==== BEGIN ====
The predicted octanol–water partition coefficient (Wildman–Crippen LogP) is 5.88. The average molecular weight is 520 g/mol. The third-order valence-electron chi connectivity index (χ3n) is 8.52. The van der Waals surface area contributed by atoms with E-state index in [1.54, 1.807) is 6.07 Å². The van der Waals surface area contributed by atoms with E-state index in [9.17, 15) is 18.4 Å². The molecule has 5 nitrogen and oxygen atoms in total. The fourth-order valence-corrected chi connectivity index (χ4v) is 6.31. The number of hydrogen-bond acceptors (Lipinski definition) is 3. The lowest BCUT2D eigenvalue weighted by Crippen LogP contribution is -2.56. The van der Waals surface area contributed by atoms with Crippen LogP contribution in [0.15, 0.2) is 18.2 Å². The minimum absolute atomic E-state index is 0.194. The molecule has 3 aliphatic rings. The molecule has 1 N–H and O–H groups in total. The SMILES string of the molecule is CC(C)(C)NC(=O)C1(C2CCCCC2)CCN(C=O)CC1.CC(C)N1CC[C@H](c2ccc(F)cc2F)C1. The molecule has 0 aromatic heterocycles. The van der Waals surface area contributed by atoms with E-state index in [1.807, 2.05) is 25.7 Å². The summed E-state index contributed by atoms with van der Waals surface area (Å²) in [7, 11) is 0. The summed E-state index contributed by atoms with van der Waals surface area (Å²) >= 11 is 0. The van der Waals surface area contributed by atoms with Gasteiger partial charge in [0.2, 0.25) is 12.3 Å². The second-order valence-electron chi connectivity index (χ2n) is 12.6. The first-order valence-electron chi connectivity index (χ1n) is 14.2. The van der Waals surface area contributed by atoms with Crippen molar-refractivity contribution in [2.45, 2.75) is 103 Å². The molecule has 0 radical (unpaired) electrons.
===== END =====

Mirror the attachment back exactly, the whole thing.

The predicted octanol–water partition coefficient (Wildman–Crippen LogP) is 5.88. The average molecular weight is 520 g/mol. The third-order valence-electron chi connectivity index (χ3n) is 8.52. The van der Waals surface area contributed by atoms with E-state index in [1.54, 1.807) is 6.07 Å². The van der Waals surface area contributed by atoms with E-state index in [9.17, 15) is 18.4 Å². The molecule has 5 nitrogen and oxygen atoms in total. The fourth-order valence-corrected chi connectivity index (χ4v) is 6.31. The number of hydrogen-bond acceptors (Lipinski definition) is 3. The lowest BCUT2D eigenvalue weighted by Crippen LogP contribution is -2.56. The van der Waals surface area contributed by atoms with Crippen LogP contribution in [0.15, 0.2) is 18.2 Å². The minimum absolute atomic E-state index is 0.194. The molecule has 3 aliphatic rings. The molecule has 1 N–H and O–H groups in total. The SMILES string of the molecule is CC(C)(C)NC(=O)C1(C2CCCCC2)CCN(C=O)CC1.CC(C)N1CC[C@H](c2ccc(F)cc2F)C1. The molecule has 0 aromatic heterocycles. The van der Waals surface area contributed by atoms with E-state index in [1.807, 2.05) is 25.7 Å². The summed E-state index contributed by atoms with van der Waals surface area (Å²) in [7, 11) is 0. The summed E-state index contributed by atoms with van der Waals surface area (Å²) >= 11 is 0. The van der Waals surface area contributed by atoms with Gasteiger partial charge in [0.2, 0.25) is 12.3 Å². The second-order valence-electron chi connectivity index (χ2n) is 12.6. The first-order valence-electron chi connectivity index (χ1n) is 14.2. The van der Waals surface area contributed by atoms with Crippen molar-refractivity contribution in [2.45, 2.75) is 103 Å². The molecule has 0 radical (unpaired) electrons.